A dental implant is commonly made of titanium, a metal that is well-tolerated by the body, which is placed into the jawbone. It is used to support one or more false teeth. A small attachment at the top of the implant emerges through the gum. Crowns, bridges or dentures can then be attached to the implant by screws or clips.
For people in good general health who have lost a tooth or teeth due to disease, an injury, or some other reason, dental implants are an ideal option. They are so natural-looking; you may forget you ever lost a tooth!
There are 2 common types of implant used today:
Dental implants have been used for over 30 years to replace missing teeth. Depending upon how you look after them, they can last a lifetime.
For anyone seeking the optimal method of replacing missing teeth, dental implants are rapidly becoming the preferred treatment. They offer an immediate and permanent solution for people with missing teeth and for those losing their teeth.
Under a local anaesthetic, implants are placed during a small operation.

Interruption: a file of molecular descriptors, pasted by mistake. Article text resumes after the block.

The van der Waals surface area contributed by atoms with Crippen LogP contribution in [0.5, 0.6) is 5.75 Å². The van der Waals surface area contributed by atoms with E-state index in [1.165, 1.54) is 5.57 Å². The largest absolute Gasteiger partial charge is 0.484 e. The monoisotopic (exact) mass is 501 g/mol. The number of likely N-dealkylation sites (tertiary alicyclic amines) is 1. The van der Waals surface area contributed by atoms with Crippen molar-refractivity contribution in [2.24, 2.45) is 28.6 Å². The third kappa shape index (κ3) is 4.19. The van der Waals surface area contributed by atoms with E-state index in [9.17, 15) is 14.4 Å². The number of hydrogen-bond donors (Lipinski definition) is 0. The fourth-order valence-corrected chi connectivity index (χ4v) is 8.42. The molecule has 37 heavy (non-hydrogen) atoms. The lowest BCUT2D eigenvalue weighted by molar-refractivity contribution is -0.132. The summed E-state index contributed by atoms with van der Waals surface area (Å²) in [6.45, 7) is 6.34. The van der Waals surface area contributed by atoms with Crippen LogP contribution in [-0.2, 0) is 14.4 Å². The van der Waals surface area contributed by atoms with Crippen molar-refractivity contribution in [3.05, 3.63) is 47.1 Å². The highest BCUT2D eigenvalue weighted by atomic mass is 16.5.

The gum where the implant is to be placed is cut and lifted. A small hole is drilled in the jawbone at the precise location of the intended implant. The titanium implant is tightly fitted into this socket and the gum is stitched back over the implant. If there is insufficient bone material to accommodate the implant, a bone graft may be required, or alternatively we may use smaller sized mini-implants, if suitable.
You may feel a little discomfort after the operation due to stitches and the normal healing process.
After they have been placed, your implants will need to bond with the bone. This can take at least 3 months in the lower jaw, and 6 months in the upper jaw. If you are having one, two or three teeth replaced, you will have a temporary restoration in the meantime. If you have complete dentures, then you can wear them throughout the healing period once they have been adjusted after the surgery.
Dental Implant Guide Sections